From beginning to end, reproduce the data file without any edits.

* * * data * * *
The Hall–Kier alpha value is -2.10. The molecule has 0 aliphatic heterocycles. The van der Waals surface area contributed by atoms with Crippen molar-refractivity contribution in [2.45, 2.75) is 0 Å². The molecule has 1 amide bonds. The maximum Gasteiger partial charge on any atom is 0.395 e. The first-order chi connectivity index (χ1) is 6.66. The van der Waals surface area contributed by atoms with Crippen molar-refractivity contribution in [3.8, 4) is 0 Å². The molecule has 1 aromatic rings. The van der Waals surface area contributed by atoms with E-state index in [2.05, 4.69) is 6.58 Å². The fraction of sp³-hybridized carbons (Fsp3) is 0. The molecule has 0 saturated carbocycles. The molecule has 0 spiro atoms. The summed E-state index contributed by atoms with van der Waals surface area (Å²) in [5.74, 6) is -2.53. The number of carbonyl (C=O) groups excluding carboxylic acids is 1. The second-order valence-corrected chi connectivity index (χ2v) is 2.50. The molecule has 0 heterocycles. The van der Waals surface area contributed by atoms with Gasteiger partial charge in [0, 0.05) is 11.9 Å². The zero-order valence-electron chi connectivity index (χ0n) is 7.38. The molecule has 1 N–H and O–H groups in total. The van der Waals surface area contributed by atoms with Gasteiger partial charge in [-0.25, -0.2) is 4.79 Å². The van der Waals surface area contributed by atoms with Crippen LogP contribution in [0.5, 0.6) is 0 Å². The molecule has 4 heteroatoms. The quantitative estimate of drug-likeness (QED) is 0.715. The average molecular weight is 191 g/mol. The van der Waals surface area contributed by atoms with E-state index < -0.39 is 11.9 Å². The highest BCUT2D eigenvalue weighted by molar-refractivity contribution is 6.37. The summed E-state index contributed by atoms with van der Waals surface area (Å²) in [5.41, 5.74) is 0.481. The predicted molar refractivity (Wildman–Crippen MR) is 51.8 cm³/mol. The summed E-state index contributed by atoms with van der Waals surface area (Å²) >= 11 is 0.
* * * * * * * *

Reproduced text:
The Hall–Kier alpha value is -2.10. The molecule has 0 aliphatic heterocycles. The van der Waals surface area contributed by atoms with Crippen molar-refractivity contribution in [2.45, 2.75) is 0 Å². The molecule has 1 amide bonds. The maximum Gasteiger partial charge on any atom is 0.395 e. The first-order chi connectivity index (χ1) is 6.66. The van der Waals surface area contributed by atoms with Crippen molar-refractivity contribution in [3.8, 4) is 0 Å². The molecule has 1 aromatic rings. The van der Waals surface area contributed by atoms with E-state index in [2.05, 4.69) is 6.58 Å². The fraction of sp³-hybridized carbons (Fsp3) is 0. The molecule has 0 saturated carbocycles. The molecule has 0 spiro atoms. The summed E-state index contributed by atoms with van der Waals surface area (Å²) in [5.74, 6) is -2.53. The number of carbonyl (C=O) groups excluding carboxylic acids is 1. The second-order valence-corrected chi connectivity index (χ2v) is 2.50. The molecule has 0 heterocycles. The van der Waals surface area contributed by atoms with Gasteiger partial charge in [0, 0.05) is 11.9 Å². The zero-order valence-electron chi connectivity index (χ0n) is 7.38. The molecule has 1 N–H and O–H groups in total. The van der Waals surface area contributed by atoms with Gasteiger partial charge in [-0.25, -0.2) is 4.79 Å². The van der Waals surface area contributed by atoms with Crippen LogP contribution in [0.5, 0.6) is 0 Å². The molecule has 4 heteroatoms. The quantitative estimate of drug-likeness (QED) is 0.715. The average molecular weight is 191 g/mol. The van der Waals surface area contributed by atoms with E-state index < -0.39 is 11.9 Å². The highest BCUT2D eigenvalue weighted by molar-refractivity contribution is 6.37. The summed E-state index contributed by atoms with van der Waals surface area (Å²) in [5.41, 5.74) is 0.481. The predicted molar refractivity (Wildman–Crippen MR) is 51.8 cm³/mol. The summed E-state index contributed by atoms with van der Waals surface area (Å²) >= 11 is 0.